The old boys network, part 2

Kieran Healy has done some further analysis of his incredibly interesting citation graph – this time specifically about gender.  And the punch-to-the-gut headline has to be this:

Eighteen items in the top 500 are written by women, or 3.6 percent of the total. By comparison, 6.2 percent of the items in the top 500 are written by David Lewis.

In all, only thirteen fifteen female authors make it onto the graph. 13 15 women for a graph spanning 20 years. Nice.


Kieran Healy writes:

“I have corrected several errors in the dataset, and made some changes to make the citation counts more accurate. First, a phantom item credited to “Anonymous” and notionally appearing on a single page of Philosophical Perspectives had a relatively high citation count (it was the 119th-ranked item). It has now been deleted. Second, the raw data from the Thompson Reuters Web of Knowledge citation database contains twelve cases citing “Christine Korsgaard (1998) Naming and Necessity”. These are in fact cites to Kripke (1980). Third, I have taken the three different ways Naming and Necessity is cited in the database and amalgamated them into a single cite to Kripke (1980). Finally, based on some further analysis I changed the cutoff point from the top 500 to all items with at least ten citations, so as not to arbitrarily exclude some items with the same number of citations as other included items. Now we have 526 items instead of 500. These changes are reflected in the discussion above. I thank Juan Comesana, Gary Ostertag, Laura Schroeter, and Dave Chalmers for help identifying issues in the raw data. I welcome further corrections.

These corrections and changes mean the tables change slightly and the network is rewired a little. Naming and Necessity is now the most-cited item. Item ranks have shifted slightly due to existing items being able to move up into the vacant slots opened up by deleting mistaken items or merging cites, and some new papers enter at the bottom. Two of these items are authored by women. If you quoted from this post prior to these changes, please check to see whether the numbers you cited have changed slightly.

The main upshots are that we now have nineteen items by fifteen women, out of 526 highly-cited papers in the dataset. Korsgaard has one fewer item (due to the database error), and two new items by women have entered the list at the bottom: one by Linda Zagzebski and one by JJ Thomson. The overall percentages are almost identical, however, because we now have 19/526 (~3.6%) items by women. And the 26 new items included two papers by … David Lewis! That makes for 33/526 or ~6.3% of the total.”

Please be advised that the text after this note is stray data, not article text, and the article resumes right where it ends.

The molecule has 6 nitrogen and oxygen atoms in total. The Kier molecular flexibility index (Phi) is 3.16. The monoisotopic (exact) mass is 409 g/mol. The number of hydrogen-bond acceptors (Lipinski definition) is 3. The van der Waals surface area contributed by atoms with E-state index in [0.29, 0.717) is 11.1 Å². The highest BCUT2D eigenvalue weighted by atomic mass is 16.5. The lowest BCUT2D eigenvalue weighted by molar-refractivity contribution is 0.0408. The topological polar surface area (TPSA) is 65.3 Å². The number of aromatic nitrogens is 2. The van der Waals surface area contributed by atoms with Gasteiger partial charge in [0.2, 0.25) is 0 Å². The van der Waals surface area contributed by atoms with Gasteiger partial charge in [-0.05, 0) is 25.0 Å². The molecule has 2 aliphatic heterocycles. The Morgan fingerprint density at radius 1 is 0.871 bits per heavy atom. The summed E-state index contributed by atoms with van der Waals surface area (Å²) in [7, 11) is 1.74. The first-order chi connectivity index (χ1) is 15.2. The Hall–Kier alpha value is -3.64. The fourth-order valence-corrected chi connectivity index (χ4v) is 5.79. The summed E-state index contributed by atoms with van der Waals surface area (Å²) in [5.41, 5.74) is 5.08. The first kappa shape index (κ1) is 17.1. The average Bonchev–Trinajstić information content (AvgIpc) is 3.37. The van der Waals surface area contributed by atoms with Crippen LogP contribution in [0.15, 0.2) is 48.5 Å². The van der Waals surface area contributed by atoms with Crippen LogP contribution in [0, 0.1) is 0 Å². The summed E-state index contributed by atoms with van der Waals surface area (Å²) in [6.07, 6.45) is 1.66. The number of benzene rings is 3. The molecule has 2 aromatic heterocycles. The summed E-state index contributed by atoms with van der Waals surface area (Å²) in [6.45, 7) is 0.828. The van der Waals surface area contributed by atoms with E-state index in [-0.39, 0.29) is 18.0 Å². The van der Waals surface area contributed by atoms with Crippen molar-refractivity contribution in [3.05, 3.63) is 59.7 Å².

So 15 women instead of 13 women, but the same percentage.

CFP: Sustaining and What Sustains

Second call — Deadline July 1st!

The Society for Women in Philosophy (Pacific Division) is inviting contributions for its annual conference.

November 9-10, 2013

Arizona State University

Tempe, Arizona

Keynote speaker: Margaret Walker (Marquette)

Sustaining and What Sustains

We invite papers that think broadly about the theme of sustaining and what sustains. When we think of what needs to be sustained, we might think of the environment, communities, cultures, friendships, family, self-esteem, trust, the humanities, human and animal welfare, and ourselves as knowers and cultural producers. In light of what humanly created or natural threats does the need to be sustained arise? In sustaining what matters, what ways of relating, activities, attitudes, and socio-political principles and structures are important? What is it that sustains us as individuals and collectively, bodily, epistemically, culturally, aesthetically, and spiritually?

Papers do not need to address the theme in order to be considered. We invite work from all areas of philosophy and all ways of doing philosophy. We are a friendly group and promise good conversation and lively debate.

In order to make our conference affordable we do not charge a registration fee. Some refreshments/food will be provided. Small travel stipends are available for graduate students and un/underemployed philosophers. Please let us know with your submission if you would like to be considered for one of these.

Deadline for submission: July 1, 2013

Please send your ~3,000 word paper suitable for a 30 minute presentation to: Nellie Wieland, Executive Secretary, PSWIP [nellie dot wieland at gmail dot com].  Any questions you may have about the conference can be directed to Nellie Wieland. Please see the conference web site for information and updates.

Sylvia Earle: Oceanographer, Conservationist, and Scientist Extraordinaire

On June 13, the National Geographic Society awarded Sylvia Earle the Hubbard Medal, their highest honor, “for distinction in exploration, discovery and research”.

On June 14, National Geographic “asked Sylvia to discuss her experiences as a woman in a field previously considered a man’s world”.

We can also find this three minute discussion embedded in a National Geographic News Watch piece (by Jane J. Lee) titled:
In Her Words: Sylvia Earle on Women in Science (click here for the news piece)

***HERE IS THE BEST ONE: Earle’s 2009 Ted Prize talk (reminding us about little things like action necessary to avoid extinction)***:

Mission Blue (Sylvia Earle alliance)-click here!

Plenty of excellent video clips available on the interwebs. This one seems very good:
Sylvia Earle: Legendary Explorer Fights to Save Underwater Paradise